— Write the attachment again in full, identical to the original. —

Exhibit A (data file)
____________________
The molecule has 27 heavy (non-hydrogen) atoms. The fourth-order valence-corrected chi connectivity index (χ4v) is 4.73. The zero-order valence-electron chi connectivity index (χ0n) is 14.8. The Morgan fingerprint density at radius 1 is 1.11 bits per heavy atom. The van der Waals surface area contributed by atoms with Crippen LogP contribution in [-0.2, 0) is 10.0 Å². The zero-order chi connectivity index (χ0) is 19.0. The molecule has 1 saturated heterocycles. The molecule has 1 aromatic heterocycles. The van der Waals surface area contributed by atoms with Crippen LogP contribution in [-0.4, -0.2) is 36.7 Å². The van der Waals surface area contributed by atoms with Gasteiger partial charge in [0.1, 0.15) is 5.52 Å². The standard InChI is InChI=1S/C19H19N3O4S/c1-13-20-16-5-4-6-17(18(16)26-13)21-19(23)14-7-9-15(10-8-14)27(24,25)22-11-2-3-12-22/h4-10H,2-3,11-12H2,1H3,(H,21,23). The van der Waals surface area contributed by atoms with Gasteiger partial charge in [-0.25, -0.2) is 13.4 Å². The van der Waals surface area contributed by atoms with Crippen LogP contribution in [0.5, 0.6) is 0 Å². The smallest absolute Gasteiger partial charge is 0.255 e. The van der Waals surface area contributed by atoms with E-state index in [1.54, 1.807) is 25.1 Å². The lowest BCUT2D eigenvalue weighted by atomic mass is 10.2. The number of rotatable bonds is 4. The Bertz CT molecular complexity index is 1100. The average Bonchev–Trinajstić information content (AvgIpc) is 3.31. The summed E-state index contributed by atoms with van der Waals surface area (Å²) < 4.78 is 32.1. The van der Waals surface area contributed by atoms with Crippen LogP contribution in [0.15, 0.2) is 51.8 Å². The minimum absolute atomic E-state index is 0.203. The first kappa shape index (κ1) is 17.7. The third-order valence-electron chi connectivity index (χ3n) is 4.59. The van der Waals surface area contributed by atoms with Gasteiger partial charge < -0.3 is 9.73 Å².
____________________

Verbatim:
The molecule has 27 heavy (non-hydrogen) atoms. The fourth-order valence-corrected chi connectivity index (χ4v) is 4.73. The zero-order valence-electron chi connectivity index (χ0n) is 14.8. The Morgan fingerprint density at radius 1 is 1.11 bits per heavy atom. The van der Waals surface area contributed by atoms with Crippen LogP contribution in [-0.2, 0) is 10.0 Å². The zero-order chi connectivity index (χ0) is 19.0. The molecule has 1 saturated heterocycles. The molecule has 1 aromatic heterocycles. The van der Waals surface area contributed by atoms with Crippen LogP contribution in [-0.4, -0.2) is 36.7 Å². The van der Waals surface area contributed by atoms with Gasteiger partial charge in [0.1, 0.15) is 5.52 Å². The standard InChI is InChI=1S/C19H19N3O4S/c1-13-20-16-5-4-6-17(18(16)26-13)21-19(23)14-7-9-15(10-8-14)27(24,25)22-11-2-3-12-22/h4-10H,2-3,11-12H2,1H3,(H,21,23). The van der Waals surface area contributed by atoms with Gasteiger partial charge in [-0.25, -0.2) is 13.4 Å². The van der Waals surface area contributed by atoms with Crippen LogP contribution in [0.5, 0.6) is 0 Å². The smallest absolute Gasteiger partial charge is 0.255 e. The van der Waals surface area contributed by atoms with E-state index in [1.54, 1.807) is 25.1 Å². The lowest BCUT2D eigenvalue weighted by atomic mass is 10.2. The number of rotatable bonds is 4. The Bertz CT molecular complexity index is 1100. The average Bonchev–Trinajstić information content (AvgIpc) is 3.31. The summed E-state index contributed by atoms with van der Waals surface area (Å²) < 4.78 is 32.1. The van der Waals surface area contributed by atoms with Crippen LogP contribution in [0.15, 0.2) is 51.8 Å². The minimum absolute atomic E-state index is 0.203. The first kappa shape index (κ1) is 17.7. The third-order valence-electron chi connectivity index (χ3n) is 4.59. The van der Waals surface area contributed by atoms with Gasteiger partial charge < -0.3 is 9.73 Å².